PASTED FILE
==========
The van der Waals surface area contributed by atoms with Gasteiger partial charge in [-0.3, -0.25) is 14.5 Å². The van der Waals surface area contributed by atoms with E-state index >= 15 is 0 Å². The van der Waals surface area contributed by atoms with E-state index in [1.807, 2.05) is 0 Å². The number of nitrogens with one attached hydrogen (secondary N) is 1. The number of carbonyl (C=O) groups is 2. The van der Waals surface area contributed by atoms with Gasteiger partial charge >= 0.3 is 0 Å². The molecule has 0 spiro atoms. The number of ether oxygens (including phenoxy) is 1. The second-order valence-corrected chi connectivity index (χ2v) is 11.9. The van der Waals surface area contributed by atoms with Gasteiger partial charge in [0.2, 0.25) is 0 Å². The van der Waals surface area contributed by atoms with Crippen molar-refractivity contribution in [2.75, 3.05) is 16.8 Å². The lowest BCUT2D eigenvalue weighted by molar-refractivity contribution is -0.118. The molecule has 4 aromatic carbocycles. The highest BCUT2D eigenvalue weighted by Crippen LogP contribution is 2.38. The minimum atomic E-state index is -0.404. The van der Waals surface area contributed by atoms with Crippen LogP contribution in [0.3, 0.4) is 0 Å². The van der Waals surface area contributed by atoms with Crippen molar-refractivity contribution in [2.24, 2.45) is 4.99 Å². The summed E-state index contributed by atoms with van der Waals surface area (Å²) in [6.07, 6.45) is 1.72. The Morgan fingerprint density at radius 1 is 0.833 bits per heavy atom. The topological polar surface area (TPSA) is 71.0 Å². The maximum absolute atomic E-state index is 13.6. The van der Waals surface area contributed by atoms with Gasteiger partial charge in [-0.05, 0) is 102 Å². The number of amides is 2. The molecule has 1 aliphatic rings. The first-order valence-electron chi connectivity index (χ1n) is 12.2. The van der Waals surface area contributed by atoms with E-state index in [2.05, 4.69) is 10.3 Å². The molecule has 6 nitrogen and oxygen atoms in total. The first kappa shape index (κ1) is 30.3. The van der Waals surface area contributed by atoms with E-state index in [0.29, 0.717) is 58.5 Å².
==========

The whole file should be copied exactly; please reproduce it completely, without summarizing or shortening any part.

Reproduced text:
The van der Waals surface area contributed by atoms with Gasteiger partial charge in [-0.3, -0.25) is 14.5 Å². The van der Waals surface area contributed by atoms with E-state index >= 15 is 0 Å². The van der Waals surface area contributed by atoms with E-state index in [1.807, 2.05) is 0 Å². The number of nitrogens with one attached hydrogen (secondary N) is 1. The number of carbonyl (C=O) groups is 2. The van der Waals surface area contributed by atoms with Gasteiger partial charge >= 0.3 is 0 Å². The molecule has 0 spiro atoms. The number of ether oxygens (including phenoxy) is 1. The second-order valence-corrected chi connectivity index (χ2v) is 11.9. The van der Waals surface area contributed by atoms with Gasteiger partial charge in [0.2, 0.25) is 0 Å². The van der Waals surface area contributed by atoms with Crippen molar-refractivity contribution in [2.75, 3.05) is 16.8 Å². The lowest BCUT2D eigenvalue weighted by molar-refractivity contribution is -0.118. The molecule has 4 aromatic carbocycles. The highest BCUT2D eigenvalue weighted by Crippen LogP contribution is 2.38. The minimum atomic E-state index is -0.404. The van der Waals surface area contributed by atoms with Crippen LogP contribution in [0.3, 0.4) is 0 Å². The van der Waals surface area contributed by atoms with Crippen molar-refractivity contribution in [2.24, 2.45) is 4.99 Å². The summed E-state index contributed by atoms with van der Waals surface area (Å²) in [6.07, 6.45) is 1.72. The Morgan fingerprint density at radius 1 is 0.833 bits per heavy atom. The topological polar surface area (TPSA) is 71.0 Å². The maximum absolute atomic E-state index is 13.6. The van der Waals surface area contributed by atoms with Gasteiger partial charge in [-0.05, 0) is 102 Å². The number of amides is 2. The molecule has 1 aliphatic rings. The first-order valence-electron chi connectivity index (χ1n) is 12.2. The van der Waals surface area contributed by atoms with E-state index in [2.05, 4.69) is 10.3 Å². The molecule has 6 nitrogen and oxygen atoms in total. The first kappa shape index (κ1) is 30.3. The van der Waals surface area contributed by atoms with E-state index in [0.29, 0.717) is 58.5 Å².